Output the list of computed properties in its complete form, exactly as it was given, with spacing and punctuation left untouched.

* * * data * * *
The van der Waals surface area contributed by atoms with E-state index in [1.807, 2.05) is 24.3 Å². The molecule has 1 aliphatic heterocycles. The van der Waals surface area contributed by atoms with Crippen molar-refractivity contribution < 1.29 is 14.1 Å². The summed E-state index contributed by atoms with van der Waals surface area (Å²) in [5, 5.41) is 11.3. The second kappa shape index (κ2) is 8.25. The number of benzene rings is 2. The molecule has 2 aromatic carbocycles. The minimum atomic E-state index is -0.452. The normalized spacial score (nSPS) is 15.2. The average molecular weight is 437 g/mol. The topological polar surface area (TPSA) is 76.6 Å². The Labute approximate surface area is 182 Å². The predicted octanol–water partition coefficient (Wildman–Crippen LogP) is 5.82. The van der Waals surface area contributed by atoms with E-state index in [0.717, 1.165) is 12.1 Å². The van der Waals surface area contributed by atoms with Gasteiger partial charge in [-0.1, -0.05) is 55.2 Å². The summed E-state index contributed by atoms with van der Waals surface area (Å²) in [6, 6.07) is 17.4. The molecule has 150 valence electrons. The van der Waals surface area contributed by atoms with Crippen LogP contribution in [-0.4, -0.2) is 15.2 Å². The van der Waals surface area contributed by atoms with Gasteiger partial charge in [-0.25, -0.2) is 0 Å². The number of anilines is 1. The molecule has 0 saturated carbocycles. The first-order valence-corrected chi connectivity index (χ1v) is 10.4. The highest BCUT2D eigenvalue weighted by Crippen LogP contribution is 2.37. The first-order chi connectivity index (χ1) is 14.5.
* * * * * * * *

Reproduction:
The van der Waals surface area contributed by atoms with E-state index in [1.807, 2.05) is 24.3 Å². The molecule has 1 aliphatic heterocycles. The van der Waals surface area contributed by atoms with Crippen molar-refractivity contribution < 1.29 is 14.1 Å². The summed E-state index contributed by atoms with van der Waals surface area (Å²) in [5, 5.41) is 11.3. The second kappa shape index (κ2) is 8.25. The number of benzene rings is 2. The molecule has 2 aromatic carbocycles. The minimum atomic E-state index is -0.452. The normalized spacial score (nSPS) is 15.2. The average molecular weight is 437 g/mol. The topological polar surface area (TPSA) is 76.6 Å². The Labute approximate surface area is 182 Å². The predicted octanol–water partition coefficient (Wildman–Crippen LogP) is 5.82. The van der Waals surface area contributed by atoms with E-state index in [0.717, 1.165) is 12.1 Å². The van der Waals surface area contributed by atoms with Gasteiger partial charge in [-0.1, -0.05) is 55.2 Å². The summed E-state index contributed by atoms with van der Waals surface area (Å²) in [6, 6.07) is 17.4. The molecule has 150 valence electrons. The van der Waals surface area contributed by atoms with Crippen LogP contribution in [-0.4, -0.2) is 15.2 Å². The van der Waals surface area contributed by atoms with Gasteiger partial charge in [-0.25, -0.2) is 0 Å². The number of anilines is 1. The molecule has 0 saturated carbocycles. The first-order valence-corrected chi connectivity index (χ1v) is 10.4. The highest BCUT2D eigenvalue weighted by Crippen LogP contribution is 2.37. The first-order chi connectivity index (χ1) is 14.5.